Did you know that as an employee, you may be able to exclude the value of lodging provided by your employer from your income taxes? According to Sec. 119 of the Internal Revenue Code, there are certain conditions that must be met in order for an employee to exclude employer-provided housing costs from their income.
For example, the lodging must be furnished on the business premises of the employer, for the convenience of the employer, and the employee must be required to accept such lodging as a condition of their employment. This means that if you are an employee and are provided with housing by your employer, there is a chance that you may not have to pay income tax on that housing, as long as it meets the requirements outlined in Sec. 119.
It’s important to note that the determination of whether the lodging is on the business premises of the employer is a factual question, and it depends on the employee’s duties as well as the nature of the employer’s business. The recent Smith v. Commissioner, T.C. Memo. 2023-6, case provides an opportunity to consider these rules.
Facts & Procedural History
The taxpayer is an Air Force veteran and engineer who received an offer of employment from the Raytheon Company, a private defense contractor, to work as an engineer at the Joint Defense Facility at Pine Gap in Australia.
While waiting to move to Australia, Mr. Smith received a copy of Raytheon’s Australian Operations Overseas Handbook which informed him that he was eligible for housing in Alice Springs and that he would be responsible for the taxable income on the local market rental value of furnished housing and the associated utilities. The handbook also stated an alternative housing assistance option, which was a payment to compensate him for the general costs associated with owning or renting non-[Pine Gap] housing.
The taxpayer believed that this option was available to him only after moving to Australia and starting his employment with Raytheon. The taxpayer learned that he was assigned housing in Alice Springs in August 2010 and moved there in September 2010.
The taxpayer received a Form 1099-MISC from the Air Force reporting the value of his housing accommodation as nonemployee compensation for the years 2016, 2017, and 2018. He initially reported the value of the housing on his taxes as gross income, but later filed amended returns claiming deductions for “employee benefit programs” in the same amount, effectively excluding the value of the housing from his gross income.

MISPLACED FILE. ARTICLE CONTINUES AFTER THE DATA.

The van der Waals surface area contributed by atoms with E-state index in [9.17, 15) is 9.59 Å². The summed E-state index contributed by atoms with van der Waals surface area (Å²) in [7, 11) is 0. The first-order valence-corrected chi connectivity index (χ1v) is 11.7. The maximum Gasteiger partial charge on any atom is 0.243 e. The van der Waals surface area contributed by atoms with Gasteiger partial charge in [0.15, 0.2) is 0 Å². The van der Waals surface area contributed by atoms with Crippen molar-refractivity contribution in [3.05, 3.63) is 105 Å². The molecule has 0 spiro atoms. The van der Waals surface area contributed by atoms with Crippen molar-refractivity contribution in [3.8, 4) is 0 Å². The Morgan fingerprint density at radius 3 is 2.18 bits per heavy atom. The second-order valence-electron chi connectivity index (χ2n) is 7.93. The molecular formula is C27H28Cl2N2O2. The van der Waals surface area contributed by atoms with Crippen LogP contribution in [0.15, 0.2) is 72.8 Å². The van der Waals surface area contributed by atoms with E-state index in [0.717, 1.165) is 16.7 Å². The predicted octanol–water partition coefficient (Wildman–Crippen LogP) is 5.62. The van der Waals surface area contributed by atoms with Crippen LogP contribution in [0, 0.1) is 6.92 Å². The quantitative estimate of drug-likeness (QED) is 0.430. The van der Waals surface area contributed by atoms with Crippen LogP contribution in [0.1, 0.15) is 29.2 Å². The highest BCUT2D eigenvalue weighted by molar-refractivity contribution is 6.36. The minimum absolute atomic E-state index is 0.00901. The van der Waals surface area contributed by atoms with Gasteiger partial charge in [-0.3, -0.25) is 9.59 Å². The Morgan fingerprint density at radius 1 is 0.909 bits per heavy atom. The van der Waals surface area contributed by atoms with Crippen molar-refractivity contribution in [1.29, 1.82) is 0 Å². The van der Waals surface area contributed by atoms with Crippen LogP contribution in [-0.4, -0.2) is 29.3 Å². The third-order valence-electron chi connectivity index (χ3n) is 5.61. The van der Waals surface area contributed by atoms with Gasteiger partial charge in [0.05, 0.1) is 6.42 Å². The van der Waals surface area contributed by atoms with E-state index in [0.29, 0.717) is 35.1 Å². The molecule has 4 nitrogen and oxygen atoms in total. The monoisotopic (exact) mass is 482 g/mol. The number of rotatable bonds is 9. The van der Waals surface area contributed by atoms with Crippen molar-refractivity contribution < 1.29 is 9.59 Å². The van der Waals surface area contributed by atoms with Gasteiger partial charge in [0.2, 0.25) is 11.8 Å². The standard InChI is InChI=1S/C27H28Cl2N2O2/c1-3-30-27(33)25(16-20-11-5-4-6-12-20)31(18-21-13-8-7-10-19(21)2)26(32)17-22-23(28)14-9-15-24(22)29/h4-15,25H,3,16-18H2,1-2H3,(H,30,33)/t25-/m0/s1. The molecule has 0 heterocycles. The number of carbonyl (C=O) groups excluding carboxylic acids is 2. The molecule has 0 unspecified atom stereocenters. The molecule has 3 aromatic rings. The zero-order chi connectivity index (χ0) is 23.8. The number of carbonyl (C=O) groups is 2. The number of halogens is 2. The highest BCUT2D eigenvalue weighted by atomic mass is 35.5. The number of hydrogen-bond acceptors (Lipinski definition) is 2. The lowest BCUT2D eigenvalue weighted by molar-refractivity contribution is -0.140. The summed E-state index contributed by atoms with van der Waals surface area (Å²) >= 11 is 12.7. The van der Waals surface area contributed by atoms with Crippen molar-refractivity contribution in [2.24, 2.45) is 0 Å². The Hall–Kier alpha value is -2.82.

The IRS conducted an audit and issued a notice of deficiency disallowing the deductions. The taxpayer petitioned the U.S. Tax Court for redetermination and both parties have moved for summary judgment on the issue.
Tax on Employer-Provided Lodging
Amounts paid to an employee for rendering services are generally taxable to the employee. This compensation is reported as wages on a Form W-2 that is issued by the employer.
There are exceptions to this general rule, such as reimbursements, loans, etc. There is also an exception for certain employer-provided lodging.
For an employee to be able to exclude the value of lodging from their income for tax purposes, the following conditions have to be met:
- the lodging must be furnished on the business premises of the employer,
- the lodging must be furnished for the employer’s convenience, and
- the employee must be required to accept it as a condition of employment.
The court only looked at the first condition in this case and found that it was the determining factor in their decision.
On the Business Premises of the Employer
As the court notes, the phrase “on the business premises” has been litigated several times.
The courts have said that the “business premises of the employer” generally means the employee’s “place of employment.” This is the place where the employee performs a significant portion of his duties or on the premises where the employer conducts a significant portion of his business. The touchstone of the business premises test is the lodging’s relationship to the business activities of the employer.
The court in this case concluded that the Pine Gap location was not the business premises of the employer. The court reached this conclusion noting that the lodging was not significant enough to show that it was “integral” to Raytheon’s business or “part and parcel” of Raytheon’s workplace as the taxpayer did not require immediate access to Pine Gap at all hours to perform his job and he did not have this type of access.
This case highlights the potential for employees to exclude the value of lodging provided by their employer from their income taxes, as outlined in Sec. 119 of the Internal Revenue Code. However, the lodging must meet certain conditions, including being furnished on the business premises of the employer, for the convenience of the employer, and the employee must be required to accept such lodging as a condition of their employment. This is where advanced tax planning can help, as it can help ensure that the deduction will be respected if reviewed by the IRS or litigated in court.